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Tuesday, May 1, 2018

Around the World in 80 Days ( 1956 )

In 1872 London, Phileas Fogg ( David Niven ), a methodical Englishman of independent means, makes a wager with fellow gentlemen at the private Reform Club that he can circumnavigate the globe within 80 days. His skeptical comrades think that with all of the unforeseen delays that could happen en route - typhoons, shipwrecks, missed trains - it is impossible. But with £20,000 at stake, Fogg is determined to prove them wrong. 

"An Englishman never jokes about a wager, sir."

Joining him on his expedition is his faithful manservant Passepartout ( Cantiflas ), Princess Aouda ( Shirley MacLaine ) whom they rescue in India, and, following along behind, the unshakable Inspector Fix ( Robert Newton ) who believes Fogg to be the recent robber of the Bank of England. 

Around the World in 80 Days is a three-hour epic to behold. It doesn't play out like your usual big dramatic blockbuster spectacle ( as perhaps some critics may have expected ) but more like a mega travelogue sans the voice of Fitzpatrick. In fact, this is exactly the way it was supposed to play because it is not a regular movie and was not intended to be one. It was a filmed event. Producer Mike Todd stressed this when promoting Around the World in 80 Days to distributors: "Do not refer to Around the World in 80 Days as a movie. It's not a movie. Movies are something you can see in your neighborhood theatre and eat popcorn while you're watching them....Show Around the World in 80 Days almost exactly as you would present a Broadway show in your theatre."
Mike Todd, who earned his household-name status through his 1957 marriage to Elizabeth Taylor, had always enjoyed the novels of Jules Verne and long dreamed of putting this story into production as a live show. In 1946, he invested $40,000 to co-produce with Orson Welles (!) a Cole Porter musical adaptation of "Around the World in 80 Days" but pulled out after one glance at the unusable script. Eight years later, he once again felt ready to attempt an adaptation of Verne's classic tale of adventure, this time making sure that he remained in full control of every aspect of the film. 

"Crisis or no, nothing should interfere with tea!" 

Filming began in August 1955 and quickly wrapped within 75 days. Todd, a Broadway impresario, had never made a motion-picture before but he knew what he wanted and knew how to get things done. He was involved in every aspect of the production, down to the most minute detail. He personally visited every country to keep an eye on filming ( with 33 assistant directors employed there was a lot to keep an eye on ) and to cast all of the characters. The King of Thailand, a friend of his, loaned him his 165-foot royal barge for a 15-second sequence; he persuaded the Nawab of Pritam Pasha in Pakistan to loan him his private elephant herd; bribed Ronald Colman to make a cameo appearance by gifting him a yellow Cadillac for a half day's work; and most impressive...he convinced the entire population of the city of Chinchon, Spain ( 6,500 people ), to appear as extras in the bullfight sequence!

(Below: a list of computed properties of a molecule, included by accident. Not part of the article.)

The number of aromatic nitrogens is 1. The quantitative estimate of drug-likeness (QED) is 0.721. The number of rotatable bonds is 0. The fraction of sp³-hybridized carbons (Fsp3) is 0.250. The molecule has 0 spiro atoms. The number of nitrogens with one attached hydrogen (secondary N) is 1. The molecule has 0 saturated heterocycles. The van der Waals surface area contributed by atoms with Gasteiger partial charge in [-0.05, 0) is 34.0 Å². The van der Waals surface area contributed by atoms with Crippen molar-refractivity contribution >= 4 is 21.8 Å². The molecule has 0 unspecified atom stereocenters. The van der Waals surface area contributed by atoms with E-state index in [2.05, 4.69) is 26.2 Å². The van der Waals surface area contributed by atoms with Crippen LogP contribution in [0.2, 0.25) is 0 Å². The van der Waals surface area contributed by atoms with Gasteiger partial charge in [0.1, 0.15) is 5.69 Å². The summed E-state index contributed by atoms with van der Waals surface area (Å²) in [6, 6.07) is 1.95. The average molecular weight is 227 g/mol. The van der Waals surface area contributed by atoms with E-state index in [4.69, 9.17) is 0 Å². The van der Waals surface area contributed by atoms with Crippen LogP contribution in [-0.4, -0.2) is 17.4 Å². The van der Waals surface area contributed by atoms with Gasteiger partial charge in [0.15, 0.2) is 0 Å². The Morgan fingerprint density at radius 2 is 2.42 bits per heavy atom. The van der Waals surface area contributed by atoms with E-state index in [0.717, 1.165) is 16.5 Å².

Todd assembled a huge cast that was comprised of the four principal players, over ninety featured players, and guest appearances, or "cameos" as Todd christened them, by 40 top actors from around the world. These included Marlene Dietrich, Cesar Romero, Noel Coward, Frank Sinatra, Red Skeleton, Beatrice Lillie, Trevor Howard, Evelyn Keyes, John Gielgud, Victor McLaglen, Joe E. Brown, Peter Lorre, Charles Coburn, Hermoine Gingold, and Robert Morley, to name just a few. 
With the "extra" players, the cast amounted to 68,894 people, the largest ever assembled for a film ( not counting the 7,959 animals employed! ). Of course, these actors needed to be costumed as well, and so 74,685 costumes were created. 

It was one of the most expensive productions in history ( $6 million ) but grossed seven times its cost in box-office receipts. The all-star international cast, exotic locales, and the lure of Todd-AO ( the latest 65mm widescreen process that Todd helped create ), made Around the World in 80 Days the attraction of the year. 

Critic reception, however, was mixed. Some felt that the voyage around the world was unendurable ( "about two hours too long" ) while others enjoyed every step of the journey. While it is true that the film's script is about as exciting as a game of whist, the location scenery, the fun of spotting the celebrities, and the impressive cinematography more than make up for its occasional moments of boredom. 
At the Academy Awards, Around the World in 80 Days was nominated for eight Oscars, walking away with five of the little statuettes, including the coveted Best Picture award.  Some viewers feel that it was the film's sheer "spectacularness" that earned it the Best Picture Oscar, but looking at the other nominees that year ( The Ten Commandments, The King and I, Giant, Friendly Persuasion ) it was a race against equally spectacular productions, so I feel it justly earned its place in the Best Picture winner's circle for its grandeur....even though Giant was definitely the better picture in terms of acting and directing. 

2 comments:

  1. I've been known to use Around the World in 80 Days as a sleeping pill. On the other hand, there have been times I've been known to stay awake to catch this or that cameo and marvel at how enjoyable it is to watch David Niven.

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    1. A sleeping pill....ha! I felt that way about The Saint for many years ( the tv series ), but lately I've really come to enjoy the show, and the same is true with Around the World in 80 Days. The atmosphere of adventure makes up for its dull script.

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